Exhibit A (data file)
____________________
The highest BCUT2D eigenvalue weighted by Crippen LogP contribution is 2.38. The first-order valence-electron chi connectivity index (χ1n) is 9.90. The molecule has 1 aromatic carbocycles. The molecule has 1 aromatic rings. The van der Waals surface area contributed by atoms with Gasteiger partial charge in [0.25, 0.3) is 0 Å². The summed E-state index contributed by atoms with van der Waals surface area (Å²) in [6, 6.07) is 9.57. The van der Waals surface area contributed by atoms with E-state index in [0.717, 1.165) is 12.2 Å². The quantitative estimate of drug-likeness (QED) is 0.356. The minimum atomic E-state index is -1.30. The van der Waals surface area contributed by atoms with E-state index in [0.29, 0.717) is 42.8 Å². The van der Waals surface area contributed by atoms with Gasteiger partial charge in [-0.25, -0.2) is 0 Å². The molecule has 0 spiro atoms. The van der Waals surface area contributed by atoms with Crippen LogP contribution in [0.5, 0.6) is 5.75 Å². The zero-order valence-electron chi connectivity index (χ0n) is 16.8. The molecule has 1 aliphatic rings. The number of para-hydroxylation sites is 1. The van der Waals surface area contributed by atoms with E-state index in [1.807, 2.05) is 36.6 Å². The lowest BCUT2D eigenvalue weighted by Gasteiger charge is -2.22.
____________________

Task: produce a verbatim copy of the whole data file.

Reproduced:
The highest BCUT2D eigenvalue weighted by Crippen LogP contribution is 2.38. The first-order valence-electron chi connectivity index (χ1n) is 9.90. The molecule has 1 aromatic carbocycles. The molecule has 1 aromatic rings. The van der Waals surface area contributed by atoms with Gasteiger partial charge in [0.25, 0.3) is 0 Å². The summed E-state index contributed by atoms with van der Waals surface area (Å²) in [6, 6.07) is 9.57. The van der Waals surface area contributed by atoms with E-state index in [0.717, 1.165) is 12.2 Å². The quantitative estimate of drug-likeness (QED) is 0.356. The minimum atomic E-state index is -1.30. The van der Waals surface area contributed by atoms with E-state index in [0.29, 0.717) is 42.8 Å². The van der Waals surface area contributed by atoms with Gasteiger partial charge in [-0.25, -0.2) is 0 Å². The molecule has 0 spiro atoms. The van der Waals surface area contributed by atoms with Crippen LogP contribution in [0.5, 0.6) is 5.75 Å². The zero-order valence-electron chi connectivity index (χ0n) is 16.8. The molecule has 1 aliphatic rings. The number of para-hydroxylation sites is 1. The van der Waals surface area contributed by atoms with E-state index in [1.807, 2.05) is 36.6 Å². The lowest BCUT2D eigenvalue weighted by Gasteiger charge is -2.22.